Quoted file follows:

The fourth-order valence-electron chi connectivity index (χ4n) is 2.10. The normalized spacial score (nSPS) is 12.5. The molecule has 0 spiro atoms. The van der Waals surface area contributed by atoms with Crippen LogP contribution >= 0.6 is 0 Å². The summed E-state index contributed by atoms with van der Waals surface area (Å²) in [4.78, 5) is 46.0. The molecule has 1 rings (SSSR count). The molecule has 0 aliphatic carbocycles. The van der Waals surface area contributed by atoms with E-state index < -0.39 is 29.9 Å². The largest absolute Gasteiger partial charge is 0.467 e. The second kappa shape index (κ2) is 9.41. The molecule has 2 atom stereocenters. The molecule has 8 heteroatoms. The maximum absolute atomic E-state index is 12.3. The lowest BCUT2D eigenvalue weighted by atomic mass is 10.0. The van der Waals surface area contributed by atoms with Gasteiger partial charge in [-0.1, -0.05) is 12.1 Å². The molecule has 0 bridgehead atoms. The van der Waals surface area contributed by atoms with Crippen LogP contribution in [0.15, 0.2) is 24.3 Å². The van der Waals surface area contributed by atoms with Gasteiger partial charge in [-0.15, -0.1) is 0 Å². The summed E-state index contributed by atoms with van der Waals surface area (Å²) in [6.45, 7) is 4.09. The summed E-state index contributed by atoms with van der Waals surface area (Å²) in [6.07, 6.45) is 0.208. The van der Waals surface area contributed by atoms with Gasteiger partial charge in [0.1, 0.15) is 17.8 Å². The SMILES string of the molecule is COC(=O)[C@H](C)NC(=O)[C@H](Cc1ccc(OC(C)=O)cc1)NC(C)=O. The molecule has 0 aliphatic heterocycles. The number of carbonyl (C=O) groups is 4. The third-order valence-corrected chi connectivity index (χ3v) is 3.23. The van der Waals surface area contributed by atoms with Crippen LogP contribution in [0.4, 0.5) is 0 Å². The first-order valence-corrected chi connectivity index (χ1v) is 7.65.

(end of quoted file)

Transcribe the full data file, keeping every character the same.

The fourth-order valence-electron chi connectivity index (χ4n) is 2.10. The normalized spacial score (nSPS) is 12.5. The molecule has 0 spiro atoms. The van der Waals surface area contributed by atoms with Crippen LogP contribution >= 0.6 is 0 Å². The summed E-state index contributed by atoms with van der Waals surface area (Å²) in [4.78, 5) is 46.0. The molecule has 1 rings (SSSR count). The molecule has 0 aliphatic carbocycles. The van der Waals surface area contributed by atoms with E-state index < -0.39 is 29.9 Å². The largest absolute Gasteiger partial charge is 0.467 e. The second kappa shape index (κ2) is 9.41. The molecule has 2 atom stereocenters. The molecule has 8 heteroatoms. The maximum absolute atomic E-state index is 12.3. The lowest BCUT2D eigenvalue weighted by atomic mass is 10.0. The van der Waals surface area contributed by atoms with Gasteiger partial charge in [-0.1, -0.05) is 12.1 Å². The molecule has 0 bridgehead atoms. The van der Waals surface area contributed by atoms with Crippen LogP contribution in [0.15, 0.2) is 24.3 Å². The van der Waals surface area contributed by atoms with Gasteiger partial charge in [-0.15, -0.1) is 0 Å². The summed E-state index contributed by atoms with van der Waals surface area (Å²) in [6.45, 7) is 4.09. The summed E-state index contributed by atoms with van der Waals surface area (Å²) in [6.07, 6.45) is 0.208. The van der Waals surface area contributed by atoms with Gasteiger partial charge in [0.1, 0.15) is 17.8 Å². The SMILES string of the molecule is COC(=O)[C@H](C)NC(=O)[C@H](Cc1ccc(OC(C)=O)cc1)NC(C)=O. The molecule has 0 aliphatic heterocycles. The number of carbonyl (C=O) groups is 4. The third-order valence-corrected chi connectivity index (χ3v) is 3.23. The van der Waals surface area contributed by atoms with Crippen LogP contribution in [0.4, 0.5) is 0 Å². The first-order valence-corrected chi connectivity index (χ1v) is 7.65.